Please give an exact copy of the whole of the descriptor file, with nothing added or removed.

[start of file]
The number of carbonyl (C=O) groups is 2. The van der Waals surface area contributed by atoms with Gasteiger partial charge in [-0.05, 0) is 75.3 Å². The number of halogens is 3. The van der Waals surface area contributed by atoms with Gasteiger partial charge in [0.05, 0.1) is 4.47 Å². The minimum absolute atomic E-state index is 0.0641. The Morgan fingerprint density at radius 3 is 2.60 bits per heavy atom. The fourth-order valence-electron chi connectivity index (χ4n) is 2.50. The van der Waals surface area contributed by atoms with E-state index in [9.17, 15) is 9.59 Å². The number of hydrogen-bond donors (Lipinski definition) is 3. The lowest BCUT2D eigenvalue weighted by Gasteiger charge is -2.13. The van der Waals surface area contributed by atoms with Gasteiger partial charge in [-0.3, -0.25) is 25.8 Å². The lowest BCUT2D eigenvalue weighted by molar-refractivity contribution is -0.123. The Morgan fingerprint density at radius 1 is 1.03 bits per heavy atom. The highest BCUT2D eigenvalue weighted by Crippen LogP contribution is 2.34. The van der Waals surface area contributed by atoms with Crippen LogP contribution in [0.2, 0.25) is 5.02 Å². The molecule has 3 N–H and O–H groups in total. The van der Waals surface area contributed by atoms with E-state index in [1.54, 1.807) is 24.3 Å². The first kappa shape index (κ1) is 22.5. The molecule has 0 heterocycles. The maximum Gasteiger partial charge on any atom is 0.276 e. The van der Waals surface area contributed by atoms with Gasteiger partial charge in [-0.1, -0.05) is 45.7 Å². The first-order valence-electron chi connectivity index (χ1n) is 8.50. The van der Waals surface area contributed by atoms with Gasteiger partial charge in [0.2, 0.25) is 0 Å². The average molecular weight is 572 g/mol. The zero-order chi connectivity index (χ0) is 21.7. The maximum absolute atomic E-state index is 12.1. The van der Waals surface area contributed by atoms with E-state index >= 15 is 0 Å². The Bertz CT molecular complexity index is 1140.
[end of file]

The number of carbonyl (C=O) groups is 2. The van der Waals surface area contributed by atoms with Gasteiger partial charge in [-0.05, 0) is 75.3 Å². The number of halogens is 3. The van der Waals surface area contributed by atoms with Gasteiger partial charge in [0.05, 0.1) is 4.47 Å². The minimum absolute atomic E-state index is 0.0641. The Morgan fingerprint density at radius 3 is 2.60 bits per heavy atom. The fourth-order valence-electron chi connectivity index (χ4n) is 2.50. The van der Waals surface area contributed by atoms with E-state index in [9.17, 15) is 9.59 Å². The number of hydrogen-bond donors (Lipinski definition) is 3. The lowest BCUT2D eigenvalue weighted by Gasteiger charge is -2.13. The van der Waals surface area contributed by atoms with Gasteiger partial charge in [-0.3, -0.25) is 25.8 Å². The lowest BCUT2D eigenvalue weighted by molar-refractivity contribution is -0.123. The Morgan fingerprint density at radius 1 is 1.03 bits per heavy atom. The highest BCUT2D eigenvalue weighted by Crippen LogP contribution is 2.34. The van der Waals surface area contributed by atoms with Crippen LogP contribution in [0.2, 0.25) is 5.02 Å². The molecule has 3 N–H and O–H groups in total. The van der Waals surface area contributed by atoms with E-state index in [1.54, 1.807) is 24.3 Å². The first kappa shape index (κ1) is 22.5. The molecule has 0 heterocycles. The maximum Gasteiger partial charge on any atom is 0.276 e. The van der Waals surface area contributed by atoms with Gasteiger partial charge in [-0.1, -0.05) is 45.7 Å². The first-order valence-electron chi connectivity index (χ1n) is 8.50. The van der Waals surface area contributed by atoms with Gasteiger partial charge in [0.2, 0.25) is 0 Å². The average molecular weight is 572 g/mol. The zero-order chi connectivity index (χ0) is 21.7. The maximum absolute atomic E-state index is 12.1. The van der Waals surface area contributed by atoms with E-state index >= 15 is 0 Å². The Bertz CT molecular complexity index is 1140.